From the Editor: Roots for Rookies

From the Editor: Roots for Rookies

Follow our game plan to start tracing your family tree.

So you want to trace your roots. Well, you’re not alone. These days, family history is experiencing unprecedented popularity, a craze Time magazine has dubbed “Roots Mania.” And if you’ve already begun dabbling in genealogy, you know this hobby really is an obsession.

It’s kind of like the enthusiasm die-hard sports fans exhibit at playoff time. Finally finding that ship manifest of Great-great-grandpa’s journey from Hamburg to Philadelphia feels like winning the Super Bowl. True, genealogists (usually) don’t don their ancestral countries’ flags before they hit the library stacks. But the congratulations you’ll get from your fellow researchers is akin to the high fives passed around the football stands after the game-winning touchdown.

And just as with sports, to explore your past successfully, you need a game plan, That’s why the editors of Family Tree Magazine, America’s most popular family history magazine, have put together this special issue: Think of it as your “playbook” for mastering the basics of genealogy research.

Our lineup leads off with guidance for taking the First Steps, including gathering the clues stashed around the house, analyzing those letters, souvenirs and mysterious photos, and filling in family tree charts with what you already know. At first, that might not seem like much — but don’t let your tree’s empty limbs discourage you. As our weekend genealogy blitz proves, you can make significant genealogical progress in just a couple of days.

Then you’ll be ready to dig up ancestral documents, and our Primary Sources section will guide you through such fundamental sources as census records (page 24), as well as answer common beginner questions. We’ll also introduce you to the mecca of genealogical research: the Church of Jesus Christ of Latter-day Saints’ Family History Library (FHL) in Salt Lake City. Fortunately, you don’t have to trek to Utah to tap its millions of records. Our guide (page 18) shows you how to access the FHL’s resources from your hometown and your home computer.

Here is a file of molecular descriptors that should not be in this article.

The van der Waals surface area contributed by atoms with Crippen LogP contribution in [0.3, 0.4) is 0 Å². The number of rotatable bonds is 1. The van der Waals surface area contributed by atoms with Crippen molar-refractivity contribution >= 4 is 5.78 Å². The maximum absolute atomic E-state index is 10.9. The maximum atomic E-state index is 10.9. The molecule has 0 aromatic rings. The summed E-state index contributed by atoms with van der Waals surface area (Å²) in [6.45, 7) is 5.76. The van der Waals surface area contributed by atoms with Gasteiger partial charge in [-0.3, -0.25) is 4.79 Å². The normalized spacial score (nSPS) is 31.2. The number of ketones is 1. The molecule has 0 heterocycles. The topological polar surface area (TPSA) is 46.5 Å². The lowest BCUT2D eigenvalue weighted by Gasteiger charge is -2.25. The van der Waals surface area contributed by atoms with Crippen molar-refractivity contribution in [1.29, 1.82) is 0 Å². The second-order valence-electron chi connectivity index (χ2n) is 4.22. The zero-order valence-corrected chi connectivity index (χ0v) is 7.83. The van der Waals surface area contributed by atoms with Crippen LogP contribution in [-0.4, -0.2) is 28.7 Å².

Your computer might have been the starting line for your ancestor hunt. In our Computer Basics section, you’ll learn how to zoom onto the family history information superhighway: Start with our genealogy-technology tutorial, then visit the 12 free family history Web sites outlined in this issue. Of the zillions of genealogy destinations in cyberspace, these are the best launchpads for beginners. The Internet also can help you prepare for a journey to your ancestors’ old stomping grounds once the other trails run cold — see our Research Trips section.

A key element of any game plan is knowing what you’re up against. In genealogy, that means familiarizing yourself with the lingo you’ll find in records, as well as suiting up with books, software and worksheets to organize your research. With an assist from the genealogy glossary, family tree forms, research cheat sheets and product roundups in our Beginner’s Toolkit, you’ll be ready to kick off your research.

We hope this issue gives you a running start on finding your family history. But your game plan doesn’t have to end here: You’ll find guidance to take the next steps in our regular bimonthly issues of Family Tree Magazine. In fact, we’ve covered many of these topics in previous issues. To see what’s available, browse our back issues list at <www.familytreemagazine.com/mags>; you can order online or by calling (800) 258-0929.

Once you start making family history discoveries, your desire to uncover more answers will assume a sports-fanlike fervor, You probably won’t traipse around the library shouting and slapping other patrons’ hands, but trust us — you’ll be hooked.

From Family Tree Magazine‘s November 2003 Trace Your Family History.

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